The 20th anniversary of airing of the pilot episode of Buffy the Vampire Slayer will arrive in little more than a month. Since I believe Buffy to be the best TV series ever (with the possible exception of Firefly), I'm celebrating the anniversary by sharing my thoughts on a topic that I believe is central to the Buffy mythos: mentorship.

Lest you think I'm alone in thinking Buffy the Vampire Slayer is worth covering in a business publication, has expounded the business wisdom of Buffy in three excellent columns, all of them by editors. I might also add that there's an entire cottage industry of scholarly books about Buffy and her creator, Joss Whedon.

When originally introduced in March of 1997, Buffy was an iconoclastic character. In most previous horror movies and TV shows, the blond cheerleader-type was the inevitable victim of the monsters. Buffy flipped that meme around by victimizing the monsters.

That's where Buffy started, but over the seven seasons of the show, she grew from a slightly ditzy teenager to a leader of an army of slayers. During that process, she acquires wisdom and perspective, which add enormously to her power as a character.

Buffy the Vampire Slayer also had another powerful, iconoclastic character: Buffy's best friend Willow. Originally written as just a computer nerd, Willow eventually blossomed into Dark Willow, arguably the single most powerful character in the Buffy universe.

Both Buffy and Willow had the same mentor, Giles. A middle-aged man with considerable power of his own (although that's not clear at first), Giles helps Buffy fulfill her potential, first as a fighter and later as a leader. He also guides Willow as she gradually masters magic.

If Buffy's growth represents Giles's greatest management achievement, Willow's going over to the "dark side" (to borrow from another franchise) as Dark Willow represents Giles's greatest failure.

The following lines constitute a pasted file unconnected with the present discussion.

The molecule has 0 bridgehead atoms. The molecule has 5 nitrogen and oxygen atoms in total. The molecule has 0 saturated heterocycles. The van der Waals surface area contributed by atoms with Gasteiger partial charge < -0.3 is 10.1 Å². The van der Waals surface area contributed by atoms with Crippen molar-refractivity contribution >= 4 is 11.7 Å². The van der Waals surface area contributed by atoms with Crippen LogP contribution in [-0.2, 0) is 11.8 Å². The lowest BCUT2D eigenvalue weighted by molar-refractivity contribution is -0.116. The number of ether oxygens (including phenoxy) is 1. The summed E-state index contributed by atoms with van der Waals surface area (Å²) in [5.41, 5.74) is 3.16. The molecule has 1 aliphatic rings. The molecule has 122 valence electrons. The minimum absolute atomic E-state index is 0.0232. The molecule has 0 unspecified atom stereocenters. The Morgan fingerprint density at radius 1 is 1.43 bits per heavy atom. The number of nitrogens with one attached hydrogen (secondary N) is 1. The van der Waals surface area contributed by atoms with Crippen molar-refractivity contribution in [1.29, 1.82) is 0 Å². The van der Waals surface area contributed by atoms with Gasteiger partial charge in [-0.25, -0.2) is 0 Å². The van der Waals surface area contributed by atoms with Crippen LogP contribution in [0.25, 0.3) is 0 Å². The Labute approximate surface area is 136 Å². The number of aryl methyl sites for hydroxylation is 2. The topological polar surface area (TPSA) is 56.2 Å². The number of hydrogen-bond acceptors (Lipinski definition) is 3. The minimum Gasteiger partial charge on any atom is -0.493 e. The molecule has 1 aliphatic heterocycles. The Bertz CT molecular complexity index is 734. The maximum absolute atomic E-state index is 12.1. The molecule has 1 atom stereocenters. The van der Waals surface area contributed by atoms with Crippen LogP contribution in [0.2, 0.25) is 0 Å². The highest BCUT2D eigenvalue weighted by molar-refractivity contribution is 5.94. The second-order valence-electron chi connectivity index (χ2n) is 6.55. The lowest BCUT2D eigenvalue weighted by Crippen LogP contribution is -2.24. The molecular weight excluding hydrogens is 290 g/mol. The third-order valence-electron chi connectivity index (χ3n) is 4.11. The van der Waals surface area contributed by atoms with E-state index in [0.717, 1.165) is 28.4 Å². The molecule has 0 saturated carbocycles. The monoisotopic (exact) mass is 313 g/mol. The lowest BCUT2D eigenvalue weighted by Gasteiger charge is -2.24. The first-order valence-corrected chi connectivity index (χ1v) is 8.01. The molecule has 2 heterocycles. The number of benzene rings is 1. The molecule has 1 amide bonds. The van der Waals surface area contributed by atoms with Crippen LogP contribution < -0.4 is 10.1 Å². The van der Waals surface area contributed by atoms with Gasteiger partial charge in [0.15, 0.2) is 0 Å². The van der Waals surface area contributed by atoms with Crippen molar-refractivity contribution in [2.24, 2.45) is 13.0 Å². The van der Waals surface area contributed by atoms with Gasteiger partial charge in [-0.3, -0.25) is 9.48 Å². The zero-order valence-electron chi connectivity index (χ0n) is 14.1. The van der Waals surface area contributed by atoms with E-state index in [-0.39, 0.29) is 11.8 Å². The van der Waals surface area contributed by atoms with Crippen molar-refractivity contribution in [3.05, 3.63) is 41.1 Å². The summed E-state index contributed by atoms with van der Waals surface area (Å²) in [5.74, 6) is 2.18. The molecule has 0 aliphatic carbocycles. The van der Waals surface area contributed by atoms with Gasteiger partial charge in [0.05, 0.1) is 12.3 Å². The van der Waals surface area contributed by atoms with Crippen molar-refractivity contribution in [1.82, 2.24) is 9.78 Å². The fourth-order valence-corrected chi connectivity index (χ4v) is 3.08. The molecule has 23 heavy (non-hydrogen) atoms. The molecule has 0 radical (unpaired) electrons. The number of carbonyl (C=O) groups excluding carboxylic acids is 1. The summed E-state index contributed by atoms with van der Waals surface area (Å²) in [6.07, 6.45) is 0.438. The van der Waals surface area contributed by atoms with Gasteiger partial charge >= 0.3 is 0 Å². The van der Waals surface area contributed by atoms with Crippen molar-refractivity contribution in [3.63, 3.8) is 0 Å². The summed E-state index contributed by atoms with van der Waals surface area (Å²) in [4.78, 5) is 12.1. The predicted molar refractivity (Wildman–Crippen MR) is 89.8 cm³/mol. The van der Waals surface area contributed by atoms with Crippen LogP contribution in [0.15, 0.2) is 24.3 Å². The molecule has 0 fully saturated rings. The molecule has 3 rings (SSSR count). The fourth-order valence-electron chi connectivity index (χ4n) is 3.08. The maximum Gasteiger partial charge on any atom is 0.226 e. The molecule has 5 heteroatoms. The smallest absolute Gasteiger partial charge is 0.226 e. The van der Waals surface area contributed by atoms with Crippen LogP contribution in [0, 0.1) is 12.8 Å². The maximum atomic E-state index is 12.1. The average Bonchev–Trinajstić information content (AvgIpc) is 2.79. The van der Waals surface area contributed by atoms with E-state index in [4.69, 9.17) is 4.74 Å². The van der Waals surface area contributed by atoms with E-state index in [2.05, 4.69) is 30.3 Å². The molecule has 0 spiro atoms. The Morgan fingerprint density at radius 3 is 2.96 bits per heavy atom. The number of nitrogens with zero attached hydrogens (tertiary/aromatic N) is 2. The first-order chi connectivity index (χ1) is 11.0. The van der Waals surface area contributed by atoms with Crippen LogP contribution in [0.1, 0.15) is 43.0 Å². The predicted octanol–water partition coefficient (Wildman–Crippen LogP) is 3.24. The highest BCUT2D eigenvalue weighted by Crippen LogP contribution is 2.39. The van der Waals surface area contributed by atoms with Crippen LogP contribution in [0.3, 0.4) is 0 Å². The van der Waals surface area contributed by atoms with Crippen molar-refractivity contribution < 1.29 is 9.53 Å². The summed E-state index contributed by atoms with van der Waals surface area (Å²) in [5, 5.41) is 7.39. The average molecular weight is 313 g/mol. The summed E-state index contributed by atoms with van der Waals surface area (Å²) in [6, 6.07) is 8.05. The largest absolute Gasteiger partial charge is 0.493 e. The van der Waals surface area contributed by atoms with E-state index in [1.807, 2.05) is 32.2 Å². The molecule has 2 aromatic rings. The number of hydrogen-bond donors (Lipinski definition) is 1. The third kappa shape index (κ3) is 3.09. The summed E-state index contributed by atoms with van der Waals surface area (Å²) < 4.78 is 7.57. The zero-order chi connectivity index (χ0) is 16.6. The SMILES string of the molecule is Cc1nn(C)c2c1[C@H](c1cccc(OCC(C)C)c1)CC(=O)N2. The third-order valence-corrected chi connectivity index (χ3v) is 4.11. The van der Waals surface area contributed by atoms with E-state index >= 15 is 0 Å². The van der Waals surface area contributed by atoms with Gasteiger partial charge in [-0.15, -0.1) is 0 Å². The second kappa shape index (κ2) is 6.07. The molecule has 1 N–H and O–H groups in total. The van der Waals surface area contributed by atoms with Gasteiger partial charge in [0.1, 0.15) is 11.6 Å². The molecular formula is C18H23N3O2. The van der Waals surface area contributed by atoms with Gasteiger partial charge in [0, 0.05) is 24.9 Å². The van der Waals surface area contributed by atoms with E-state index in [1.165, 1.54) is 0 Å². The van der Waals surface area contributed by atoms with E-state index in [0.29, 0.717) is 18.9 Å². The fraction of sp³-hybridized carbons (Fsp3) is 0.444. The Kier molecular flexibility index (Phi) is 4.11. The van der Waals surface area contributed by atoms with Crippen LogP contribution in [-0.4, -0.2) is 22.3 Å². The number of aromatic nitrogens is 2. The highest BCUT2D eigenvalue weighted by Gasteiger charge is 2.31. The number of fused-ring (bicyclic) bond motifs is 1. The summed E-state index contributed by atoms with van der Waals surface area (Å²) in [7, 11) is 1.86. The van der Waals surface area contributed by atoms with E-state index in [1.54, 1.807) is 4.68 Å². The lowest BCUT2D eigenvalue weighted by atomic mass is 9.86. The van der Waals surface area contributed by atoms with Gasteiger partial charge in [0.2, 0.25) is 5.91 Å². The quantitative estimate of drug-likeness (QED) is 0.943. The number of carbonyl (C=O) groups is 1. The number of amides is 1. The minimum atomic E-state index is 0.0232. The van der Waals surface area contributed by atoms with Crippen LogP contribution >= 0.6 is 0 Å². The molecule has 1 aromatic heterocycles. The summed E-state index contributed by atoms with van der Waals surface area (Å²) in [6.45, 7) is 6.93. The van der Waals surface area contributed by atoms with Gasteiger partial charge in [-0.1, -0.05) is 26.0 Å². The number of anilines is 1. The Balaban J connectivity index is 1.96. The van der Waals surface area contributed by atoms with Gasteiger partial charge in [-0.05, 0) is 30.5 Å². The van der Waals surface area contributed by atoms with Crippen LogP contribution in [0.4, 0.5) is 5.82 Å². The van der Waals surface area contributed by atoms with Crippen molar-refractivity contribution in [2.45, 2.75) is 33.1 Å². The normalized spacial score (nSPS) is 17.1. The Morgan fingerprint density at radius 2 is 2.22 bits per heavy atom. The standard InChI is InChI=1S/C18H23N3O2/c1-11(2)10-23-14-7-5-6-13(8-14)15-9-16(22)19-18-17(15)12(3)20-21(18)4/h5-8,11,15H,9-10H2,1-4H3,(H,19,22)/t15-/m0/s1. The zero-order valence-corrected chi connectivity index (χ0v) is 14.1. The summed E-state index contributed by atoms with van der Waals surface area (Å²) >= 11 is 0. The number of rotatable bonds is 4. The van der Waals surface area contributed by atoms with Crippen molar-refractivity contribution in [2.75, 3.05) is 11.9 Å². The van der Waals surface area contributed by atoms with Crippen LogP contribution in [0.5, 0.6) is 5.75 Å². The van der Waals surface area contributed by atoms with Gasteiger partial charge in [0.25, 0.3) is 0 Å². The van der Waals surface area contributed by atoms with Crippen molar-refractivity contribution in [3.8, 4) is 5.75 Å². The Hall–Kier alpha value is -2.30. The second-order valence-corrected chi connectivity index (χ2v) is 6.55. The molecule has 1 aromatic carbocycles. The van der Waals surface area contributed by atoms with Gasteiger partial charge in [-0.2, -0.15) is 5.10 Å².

Significantly, that "victory" and "failure" of mentorship take place almost at the same time. (I use quotes because, as you see, there's more going on than just the outward results of Giles's mentoring.)

The nature of a mentorship relationship is that the student eventually outgrows the mentor. Just as children must become independent of their parents, the student must break free of the guidance of the mentor. At that point, the student must act independently and fly under their own wings, as it were.

In what may be the greatest TV episode ever written ("Once More With Feeling"), Giles finally concludes that his presence is keeping Buffy from becoming independent and showing the leadership qualities he know she has. He therefore decides to return to England.

A few episodes earlier, Giles criticizes Willow for using her magical power unwisely and she reacts with anger and hostility. Willow is clearly chaffing under his mentorship, which she no longer wants or feels that she needs. In fact, Willow's need for guidance has never been greater.

After Giles leaves, both Buffy and Willow struggle to adapt and both make serious mistakes. Buffy becomes involved in an ill-starred relationship with the vampire Spike, while Willow becomes addicted to witchcraft and occult power.

Buffy grows beyond the toxic relationship and into the leadership role that Giles believed she could fulfill. Willow, however, spirals deeper into her addiction so that when she is confronted with personal tragedy, she literally tries to destroy the world.

She almost succeeds but is thwarted when Giles returns from exile with sufficient power to overload her circuits, thereby opening an emotional window through which Willow--the real Willow that's inside Dark Willow--can return to life. Giles then takes a much-chastened Willow to England, where he completes his mentorship of her, so that she can return to Sunnydale in control of herself and her power.